This Week In Design & Brand Strategy: 10/26/15 - 10/30/15


Working in an office can get “crumby” am I right? Between staring at this bright orb of light for eight hours and having fluorescent lights beat down on you all day, life at the office can get mundane. Not to mention the chairs that, I know, we ALL slouch in. But what if you could change at least one part of this uncomfortable environment? What if…rather than sitting in these uncomfortable work chairs we were able to sit in a chair that has a sitting, standing, and….wait for it…lying down position! Get your finger out of your ear, you heard correctly. In an article this week on Fast Company, a new product called the “Altwork Station” allows you to work efficiently in all three of these positions. “At the push of a button, the desk can tweak the position of everything or fully shift back into sitting or standing. As the back moves, the monitor moves with your eyes, the desk moves with your hands, and the back headrest shifts slightly in or out to best support your head.” According to the co-Founder of the station, Che Voigt, “’you can make one of two choices: you can say you're going to sit in this uncomfortable position because it's more protective of your body. Or, I think we can go the other route, which is, how about we just let people work the way they want to?’" This piece of furniture innovation and Design is also unique because it was designed by aerospace engineers. Think you want one? Starting price is at, $3,900, so step on up!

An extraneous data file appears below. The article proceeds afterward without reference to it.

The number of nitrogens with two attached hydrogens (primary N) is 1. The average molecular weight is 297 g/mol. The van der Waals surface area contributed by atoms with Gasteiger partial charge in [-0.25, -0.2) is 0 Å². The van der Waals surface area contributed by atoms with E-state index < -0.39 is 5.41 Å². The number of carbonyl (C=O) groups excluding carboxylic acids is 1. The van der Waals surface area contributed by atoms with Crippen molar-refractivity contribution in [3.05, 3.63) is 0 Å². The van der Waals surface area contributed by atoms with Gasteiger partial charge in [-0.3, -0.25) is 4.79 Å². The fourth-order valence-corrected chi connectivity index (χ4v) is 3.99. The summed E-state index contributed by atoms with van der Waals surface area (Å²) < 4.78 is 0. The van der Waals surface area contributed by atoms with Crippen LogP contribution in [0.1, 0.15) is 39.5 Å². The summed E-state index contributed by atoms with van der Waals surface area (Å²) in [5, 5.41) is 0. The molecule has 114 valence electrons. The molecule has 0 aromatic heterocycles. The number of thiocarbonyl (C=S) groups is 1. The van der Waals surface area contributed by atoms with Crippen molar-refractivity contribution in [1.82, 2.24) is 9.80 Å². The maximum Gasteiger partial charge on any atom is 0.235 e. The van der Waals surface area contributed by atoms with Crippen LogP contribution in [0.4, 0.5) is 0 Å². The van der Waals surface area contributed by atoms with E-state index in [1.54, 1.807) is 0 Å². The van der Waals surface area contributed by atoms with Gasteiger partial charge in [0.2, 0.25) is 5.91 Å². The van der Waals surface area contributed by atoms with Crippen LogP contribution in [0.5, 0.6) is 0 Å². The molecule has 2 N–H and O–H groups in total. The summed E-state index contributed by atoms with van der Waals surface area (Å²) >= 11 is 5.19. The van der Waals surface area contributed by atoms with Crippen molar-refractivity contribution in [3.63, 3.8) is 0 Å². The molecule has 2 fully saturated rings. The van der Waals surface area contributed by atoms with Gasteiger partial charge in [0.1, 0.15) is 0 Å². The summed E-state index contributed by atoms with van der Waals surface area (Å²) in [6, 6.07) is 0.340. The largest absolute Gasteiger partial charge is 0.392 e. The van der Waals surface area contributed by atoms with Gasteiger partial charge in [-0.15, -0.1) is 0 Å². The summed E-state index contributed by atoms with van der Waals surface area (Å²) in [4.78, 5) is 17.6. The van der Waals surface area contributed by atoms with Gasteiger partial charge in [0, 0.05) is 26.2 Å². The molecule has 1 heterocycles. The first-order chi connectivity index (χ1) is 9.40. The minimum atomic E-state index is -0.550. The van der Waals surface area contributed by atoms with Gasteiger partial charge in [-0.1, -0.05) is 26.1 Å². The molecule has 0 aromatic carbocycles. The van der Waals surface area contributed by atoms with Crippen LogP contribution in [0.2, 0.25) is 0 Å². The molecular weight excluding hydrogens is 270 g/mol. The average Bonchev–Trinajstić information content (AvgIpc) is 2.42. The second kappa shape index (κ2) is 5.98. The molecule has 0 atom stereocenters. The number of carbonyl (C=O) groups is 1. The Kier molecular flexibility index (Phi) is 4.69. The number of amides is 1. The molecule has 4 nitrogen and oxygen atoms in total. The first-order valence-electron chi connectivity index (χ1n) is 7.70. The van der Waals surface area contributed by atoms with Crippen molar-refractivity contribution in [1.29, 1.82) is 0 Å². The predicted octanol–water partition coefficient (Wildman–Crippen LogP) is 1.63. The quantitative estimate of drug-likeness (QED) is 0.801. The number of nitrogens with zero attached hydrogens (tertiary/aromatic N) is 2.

With so many stereotypes and preconceived notions about people, it’s easy for individuals to come off as sexist and or racist. However, according to an article on Fast Company this week, a new card game invented by researchers from Dartmouth’s Tiltfactor Lab will reprogram the way negative stereotypes affect people. The card game is called “Buffalo: The Name-Dropping Game” and works a lot like the game “war” where two people lay down cards at the same time. This time, however, one card will display and adjective and the other will display a noun. “The goal? Come up with someone who fits that description. The experience feels like a fast-paced game of trivia, but under the surface, you’re being reprogrammed. By chance, you may have to come up with a combination like ‘multiracial superhero’ or ‘female visionary.’ And rather than unconsciously associating Christopher Reeve with superheroes or Steve Jobs with visionaries…you’re forced to consider alternatives like Miles Morales, the half-black, half-hispanic Spiderman, or Rosalind Franklin, the overlooked genius who was instrumental in discovering DNA.” The design of this game is certainly an excellent idea to try and get more people to think outside of the box! As the designers’ state at the end of the article, “’ what’s important for people to take away is there are things you can bring into design practice: everyone can bring in attitudes to shift opinions through design choice.’”